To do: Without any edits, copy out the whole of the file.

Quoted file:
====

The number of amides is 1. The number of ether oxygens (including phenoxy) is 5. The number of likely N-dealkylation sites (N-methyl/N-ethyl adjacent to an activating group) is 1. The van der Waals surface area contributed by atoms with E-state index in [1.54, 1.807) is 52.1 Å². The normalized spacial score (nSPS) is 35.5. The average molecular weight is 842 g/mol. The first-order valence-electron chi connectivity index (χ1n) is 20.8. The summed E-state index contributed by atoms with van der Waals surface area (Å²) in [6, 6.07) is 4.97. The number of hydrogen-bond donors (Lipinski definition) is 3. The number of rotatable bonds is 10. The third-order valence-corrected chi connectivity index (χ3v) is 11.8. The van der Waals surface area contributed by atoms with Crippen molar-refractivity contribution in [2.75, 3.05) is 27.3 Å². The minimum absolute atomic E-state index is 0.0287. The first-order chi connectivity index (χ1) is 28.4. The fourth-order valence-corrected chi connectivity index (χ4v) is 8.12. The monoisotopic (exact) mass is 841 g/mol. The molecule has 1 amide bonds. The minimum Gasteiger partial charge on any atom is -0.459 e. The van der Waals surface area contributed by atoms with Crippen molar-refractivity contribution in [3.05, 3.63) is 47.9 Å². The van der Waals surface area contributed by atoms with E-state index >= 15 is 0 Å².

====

The number of amides is 1. The number of ether oxygens (including phenoxy) is 5. The number of likely N-dealkylation sites (N-methyl/N-ethyl adjacent to an activating group) is 1. The van der Waals surface area contributed by atoms with E-state index in [1.54, 1.807) is 52.1 Å². The normalized spacial score (nSPS) is 35.5. The average molecular weight is 842 g/mol. The first-order valence-electron chi connectivity index (χ1n) is 20.8. The summed E-state index contributed by atoms with van der Waals surface area (Å²) in [6, 6.07) is 4.97. The number of hydrogen-bond donors (Lipinski definition) is 3. The number of rotatable bonds is 10. The third-order valence-corrected chi connectivity index (χ3v) is 11.8. The van der Waals surface area contributed by atoms with Crippen molar-refractivity contribution in [2.75, 3.05) is 27.3 Å². The minimum absolute atomic E-state index is 0.0287. The first-order chi connectivity index (χ1) is 28.4. The fourth-order valence-corrected chi connectivity index (χ4v) is 8.12. The monoisotopic (exact) mass is 841 g/mol. The molecule has 1 amide bonds. The minimum Gasteiger partial charge on any atom is -0.459 e. The van der Waals surface area contributed by atoms with Crippen molar-refractivity contribution in [3.05, 3.63) is 47.9 Å². The van der Waals surface area contributed by atoms with E-state index >= 15 is 0 Å².